Minnesota Politics and Government, a 1999 textbook by Daniel Elazar, Virgina Gray and Wyman Spano, explained: "In the 1956 presidential primary the leaders of the DFL tried to deliver the state for Adlai Stevenson by virtually dictating to the rank-and-file DFLers that they vote for him in the name of party unity. The spontaneous reaction of the voters was to give Estes Kefauver the victory, a message pointed toward Hubert Humphrey." See also: "Primary History '56 free-for-all contest had it all," by Jim Parsons, Star Tribune, Jan. 19, 1992.
Entire chapters were devoted to this primary race in Coya Come Home: A Congresswoman's Journey by Gretchen Urnes Beito (Los Angeles: Pomegranate Press, 1990) and Hubert Humphrey: A Biography by Carl Solberg (St. Paul: Borealis Books, 2003).
1959 - The presidential primary law was repealed, Chapter 67.
Iric Nathanson wrote about the 1952 and 1956 primaries in a 2008 MinnPost article, "Political mischief: Minnesota's 1950s experiment with presidential primaries." About the repeal, he wrote, "The mainly Republican conservatives controlled the state Senate, and they moved first to vote repeal with only minimal debate. But repeal was more controversial in the House, where the liberal caucus, composed of DFLers, was in control. There, a repeal vote was delayed when primary supporters, many of whom had backed Kefauver in 1956, pushed unsuccessful to conduct one more direct primary in 1960 before scuttling the 1949 law entirely. But now DFL leaders were concerned that a 1960 primary, which permitted cross-over voting, could embarrass Hubert Humphrey and his bid for the 1960 presidential nomination."
1989 - A presidential primary bill, authored by Sen. Ron Dicklich, passed the Senate 48-16, and then the House 117-10, Chapter 291.
1990 - Changes were made to the law. The date was pushed back from the last week in February to April 7, and voters were required to declare themselves for a particular party in order to get a ballot. Chapter 603. (Background: "Minnesota primary law aims at increasing clout," by Gerald Kopplin, Hibbing Tribune, May 9, 1990)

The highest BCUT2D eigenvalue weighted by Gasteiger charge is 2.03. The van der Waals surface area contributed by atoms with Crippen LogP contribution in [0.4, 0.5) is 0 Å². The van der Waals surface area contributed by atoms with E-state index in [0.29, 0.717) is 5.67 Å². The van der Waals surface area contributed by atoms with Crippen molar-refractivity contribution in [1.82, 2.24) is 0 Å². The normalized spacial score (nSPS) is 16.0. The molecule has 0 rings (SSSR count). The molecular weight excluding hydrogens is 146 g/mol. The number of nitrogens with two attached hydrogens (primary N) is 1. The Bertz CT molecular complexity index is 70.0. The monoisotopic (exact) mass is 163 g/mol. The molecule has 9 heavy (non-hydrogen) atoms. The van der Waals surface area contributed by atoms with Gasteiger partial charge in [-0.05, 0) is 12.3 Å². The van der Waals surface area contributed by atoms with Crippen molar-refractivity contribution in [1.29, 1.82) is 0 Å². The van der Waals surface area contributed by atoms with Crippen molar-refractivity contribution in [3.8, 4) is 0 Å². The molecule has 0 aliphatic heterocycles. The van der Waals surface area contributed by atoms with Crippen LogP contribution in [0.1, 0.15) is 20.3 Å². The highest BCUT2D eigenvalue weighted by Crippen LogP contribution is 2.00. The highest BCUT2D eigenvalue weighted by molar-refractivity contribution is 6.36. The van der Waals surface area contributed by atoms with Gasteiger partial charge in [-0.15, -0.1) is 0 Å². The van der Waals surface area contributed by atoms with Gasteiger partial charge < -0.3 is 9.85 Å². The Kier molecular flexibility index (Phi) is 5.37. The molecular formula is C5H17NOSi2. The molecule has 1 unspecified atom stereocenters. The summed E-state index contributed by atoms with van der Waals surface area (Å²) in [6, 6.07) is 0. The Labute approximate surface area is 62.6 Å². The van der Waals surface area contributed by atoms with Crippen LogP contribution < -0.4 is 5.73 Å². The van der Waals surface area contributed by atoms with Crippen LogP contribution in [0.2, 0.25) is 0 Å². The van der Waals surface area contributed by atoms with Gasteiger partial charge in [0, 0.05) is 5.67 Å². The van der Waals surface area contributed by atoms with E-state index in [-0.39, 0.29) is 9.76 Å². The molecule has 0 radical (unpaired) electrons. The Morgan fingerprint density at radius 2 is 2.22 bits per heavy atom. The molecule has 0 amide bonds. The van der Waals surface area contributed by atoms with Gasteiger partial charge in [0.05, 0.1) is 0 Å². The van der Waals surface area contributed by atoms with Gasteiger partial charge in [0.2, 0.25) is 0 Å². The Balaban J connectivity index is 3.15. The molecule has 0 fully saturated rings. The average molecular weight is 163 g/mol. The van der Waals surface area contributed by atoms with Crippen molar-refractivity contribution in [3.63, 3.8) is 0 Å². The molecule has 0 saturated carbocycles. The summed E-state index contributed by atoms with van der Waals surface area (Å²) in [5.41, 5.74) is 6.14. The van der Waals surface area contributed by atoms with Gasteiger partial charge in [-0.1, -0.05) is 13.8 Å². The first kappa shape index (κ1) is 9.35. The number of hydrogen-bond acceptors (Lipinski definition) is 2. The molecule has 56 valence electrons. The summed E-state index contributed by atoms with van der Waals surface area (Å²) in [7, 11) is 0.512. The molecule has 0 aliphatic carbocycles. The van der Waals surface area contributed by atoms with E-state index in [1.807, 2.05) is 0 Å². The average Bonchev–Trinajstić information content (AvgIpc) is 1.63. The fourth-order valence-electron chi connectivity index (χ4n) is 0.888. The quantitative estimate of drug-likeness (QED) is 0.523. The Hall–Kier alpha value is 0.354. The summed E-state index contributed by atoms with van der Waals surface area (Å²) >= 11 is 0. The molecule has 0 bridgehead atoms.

1991-1992 - The House and Senate voted to repeal the presidential primary, but Governor Arne Carlson vetoed the bill. His veto message described his support for a presidential primary. The Senate voted to override the veto, 56-9, but the House failed to override the veto, 77-49. Veto page information. The primary remained in place. (Background: "The $4 million beauty contest: Primaries and caucuses 1992: Power to the people, sort of," Roger Swardson, City Pages, February 26, 1992.
1992 - The primary was held on April 7, 1992. Winners: DFL, Bill Clinton; IR, George H. W. Bush. (election results) (Background: "Primal yawn: Nation, and most state voters, ignored controversial primary," by Dane Smith, Star Tribune, April 9, 1992.
1995 - The presidential primary was put on hold until after 1999. (Background: "Hopes dashed for presidential primary, election overhaul," Jack B. Coffman, Pioneer Press, May 19, 1995)
1999 - The presidential primary law was repealed. Chapter 250, Article 1, Section 115.
Dr. Eric Ostermeier wrote an informative article in his Smart Politics blog recently, "A Brief history of presidential primaries."
The Library has additional sources of information on the four Minnesota presidential primaries, including many news clippings on the 1992 primary and discussion of the issue during that decade.
Former state legislator, Minnesota House Speaker, and U. S. Congressman Martin Olav Sabo died yesterday. Library staff remember Sabo as a user of the Legislative Reference Library through the years.
But in particular, we remember him fondly for a visit to the Library when he and former Representative Tom Berg came bearing wonderful pastries! They had collaborated with several former legislators and staff to write the book, Minnesota's Miracle: Learning From the Government That Worked, by Tom Berg. Shortly after the publication of the book, they brought pastries to thank Library staff for help with all of the research. We were pleased to be given credit in the book – and honored to receive a visit from the two of them!
Governor Mark Dayton's State of the State address is scheduled to be given at the University of Minnesota's McNamara Alumni Center on March 9, 2016. State of the State addresses are generally held in the Minnesota State Capitol, but that seemed an unlikely location this year given that most of the capitol building is closed for restoration.